With strategy, VanDerSchouw harped on avoiding shiny objects (presuming that also relates to the book title.) Strategy is understanding everything you do defines where you’re going. Every project furthers the strategy and everyone, including those lowest in the organization, must understand, articulate and support the strategy. For performance measures, VanDerSchouw argued that changing the measure changes the behavior, in his words “tell me how you are going to measure me and I’ll tell you how I will perform.” Manage starts, not finishes, resonated with the PMI crowd. “Manage start dates and level of effort and don’t burn your margin of safety.” His last point is that we’re conditioned for mediocrity. With processes, process accounts for 85% of all errors. [no source cited] PMs become keepers of lists and lists lead to missed items and minimization (think George Miller, The Magical Number Seven.) There’s no perfect methodology and this statistical gem, 30% of all initiatives fail is there is only one methodology. [again, no source] Since he prefaced his talk with Lean, Six Sigma, Agile, XP as approaches, presume these are the referenced methodology. Finally, by service over status, he encouraged practicing servant leadership.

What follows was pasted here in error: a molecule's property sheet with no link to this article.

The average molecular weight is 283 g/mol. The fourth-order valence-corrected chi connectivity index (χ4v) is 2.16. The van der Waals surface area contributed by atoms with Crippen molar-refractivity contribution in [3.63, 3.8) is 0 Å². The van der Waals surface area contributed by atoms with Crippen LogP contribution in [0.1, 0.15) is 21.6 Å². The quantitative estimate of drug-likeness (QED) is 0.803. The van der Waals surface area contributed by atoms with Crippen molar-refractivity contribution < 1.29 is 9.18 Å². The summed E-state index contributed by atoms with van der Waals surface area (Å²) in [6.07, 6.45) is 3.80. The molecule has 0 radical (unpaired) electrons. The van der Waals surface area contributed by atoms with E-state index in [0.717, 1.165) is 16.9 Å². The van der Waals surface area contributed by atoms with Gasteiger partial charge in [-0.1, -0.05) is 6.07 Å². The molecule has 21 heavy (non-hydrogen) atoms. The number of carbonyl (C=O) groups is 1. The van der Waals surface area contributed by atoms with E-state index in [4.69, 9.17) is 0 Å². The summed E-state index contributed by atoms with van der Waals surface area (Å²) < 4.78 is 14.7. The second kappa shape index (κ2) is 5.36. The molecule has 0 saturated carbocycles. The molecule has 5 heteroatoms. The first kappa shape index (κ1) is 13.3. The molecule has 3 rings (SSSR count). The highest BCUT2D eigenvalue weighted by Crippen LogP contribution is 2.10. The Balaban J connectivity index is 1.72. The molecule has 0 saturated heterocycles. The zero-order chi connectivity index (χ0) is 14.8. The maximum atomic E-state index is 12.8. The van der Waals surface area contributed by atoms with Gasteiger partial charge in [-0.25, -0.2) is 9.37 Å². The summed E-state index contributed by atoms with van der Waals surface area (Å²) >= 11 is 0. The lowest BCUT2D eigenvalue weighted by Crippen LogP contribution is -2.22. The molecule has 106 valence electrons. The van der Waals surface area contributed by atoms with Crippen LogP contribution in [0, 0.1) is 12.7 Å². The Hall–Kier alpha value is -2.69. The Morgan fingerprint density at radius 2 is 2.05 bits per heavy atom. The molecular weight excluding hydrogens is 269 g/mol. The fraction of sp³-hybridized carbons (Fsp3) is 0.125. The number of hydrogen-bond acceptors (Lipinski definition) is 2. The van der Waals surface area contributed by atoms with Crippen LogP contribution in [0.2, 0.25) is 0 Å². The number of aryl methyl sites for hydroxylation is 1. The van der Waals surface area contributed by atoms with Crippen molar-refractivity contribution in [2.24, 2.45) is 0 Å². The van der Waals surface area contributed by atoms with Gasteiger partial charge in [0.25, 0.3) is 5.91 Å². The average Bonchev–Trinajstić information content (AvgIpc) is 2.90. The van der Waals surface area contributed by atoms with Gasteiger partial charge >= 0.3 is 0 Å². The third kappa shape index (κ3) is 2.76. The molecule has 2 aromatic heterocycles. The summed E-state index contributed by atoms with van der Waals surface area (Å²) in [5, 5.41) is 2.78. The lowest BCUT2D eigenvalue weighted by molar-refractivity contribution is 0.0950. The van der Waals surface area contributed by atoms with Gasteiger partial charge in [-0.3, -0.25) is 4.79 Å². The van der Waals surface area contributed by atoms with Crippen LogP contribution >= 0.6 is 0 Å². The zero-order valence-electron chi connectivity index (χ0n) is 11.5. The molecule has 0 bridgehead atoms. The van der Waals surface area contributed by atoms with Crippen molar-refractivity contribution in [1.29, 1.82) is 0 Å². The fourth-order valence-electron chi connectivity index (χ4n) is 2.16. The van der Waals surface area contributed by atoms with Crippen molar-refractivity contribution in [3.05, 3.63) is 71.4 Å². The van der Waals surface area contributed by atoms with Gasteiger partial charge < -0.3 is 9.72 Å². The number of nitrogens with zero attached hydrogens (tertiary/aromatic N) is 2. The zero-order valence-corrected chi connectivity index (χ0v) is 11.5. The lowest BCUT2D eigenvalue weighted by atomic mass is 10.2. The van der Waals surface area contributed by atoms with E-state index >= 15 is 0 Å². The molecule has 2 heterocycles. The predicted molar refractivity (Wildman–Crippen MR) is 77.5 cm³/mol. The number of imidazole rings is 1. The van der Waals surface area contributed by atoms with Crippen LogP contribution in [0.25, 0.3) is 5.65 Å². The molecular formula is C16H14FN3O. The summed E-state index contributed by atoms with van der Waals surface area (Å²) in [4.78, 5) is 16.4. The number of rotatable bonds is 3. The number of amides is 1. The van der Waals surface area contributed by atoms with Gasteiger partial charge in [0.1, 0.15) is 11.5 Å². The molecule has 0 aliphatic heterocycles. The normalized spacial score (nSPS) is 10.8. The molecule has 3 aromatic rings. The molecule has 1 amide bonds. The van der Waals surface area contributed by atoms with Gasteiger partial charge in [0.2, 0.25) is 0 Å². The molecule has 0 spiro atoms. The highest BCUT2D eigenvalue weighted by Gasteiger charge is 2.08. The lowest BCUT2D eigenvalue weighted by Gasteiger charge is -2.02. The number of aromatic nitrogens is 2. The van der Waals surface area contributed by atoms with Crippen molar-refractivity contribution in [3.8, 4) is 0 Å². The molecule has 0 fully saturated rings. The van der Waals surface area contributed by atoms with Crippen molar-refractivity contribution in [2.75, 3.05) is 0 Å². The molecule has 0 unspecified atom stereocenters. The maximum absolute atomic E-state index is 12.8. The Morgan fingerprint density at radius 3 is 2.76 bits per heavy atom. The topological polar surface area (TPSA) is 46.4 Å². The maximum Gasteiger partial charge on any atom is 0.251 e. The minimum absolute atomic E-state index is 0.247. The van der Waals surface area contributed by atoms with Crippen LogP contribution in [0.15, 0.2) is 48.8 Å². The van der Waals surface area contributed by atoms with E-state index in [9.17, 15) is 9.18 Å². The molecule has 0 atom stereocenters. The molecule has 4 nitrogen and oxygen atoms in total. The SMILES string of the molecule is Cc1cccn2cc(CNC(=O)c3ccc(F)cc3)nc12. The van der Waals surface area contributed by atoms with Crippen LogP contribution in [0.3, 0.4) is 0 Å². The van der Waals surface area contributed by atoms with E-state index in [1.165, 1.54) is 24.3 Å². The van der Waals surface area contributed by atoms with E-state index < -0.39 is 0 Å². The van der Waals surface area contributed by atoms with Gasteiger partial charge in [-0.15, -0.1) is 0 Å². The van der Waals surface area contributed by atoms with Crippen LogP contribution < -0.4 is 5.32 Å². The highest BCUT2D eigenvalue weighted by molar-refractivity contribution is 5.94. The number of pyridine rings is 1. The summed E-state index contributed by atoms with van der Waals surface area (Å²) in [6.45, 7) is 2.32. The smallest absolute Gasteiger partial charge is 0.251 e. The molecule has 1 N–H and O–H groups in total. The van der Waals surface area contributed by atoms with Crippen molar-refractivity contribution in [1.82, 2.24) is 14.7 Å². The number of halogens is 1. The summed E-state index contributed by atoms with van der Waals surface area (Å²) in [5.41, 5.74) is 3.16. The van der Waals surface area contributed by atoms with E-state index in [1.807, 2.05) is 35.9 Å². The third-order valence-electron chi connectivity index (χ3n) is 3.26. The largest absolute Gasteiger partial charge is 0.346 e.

VanDerSchouw is spot on with strategy and impressing that into the organization. My big issue with the talk is that he grossly oversimplifies people change. If all we had to do was change the how one is measured, wouldn’t schools, government and corporations working better too? Would all projects be successful? Change is hard and requires leadership and commitment to nurture and sustain change. As a change model, I like John Kotter’s Leading Change.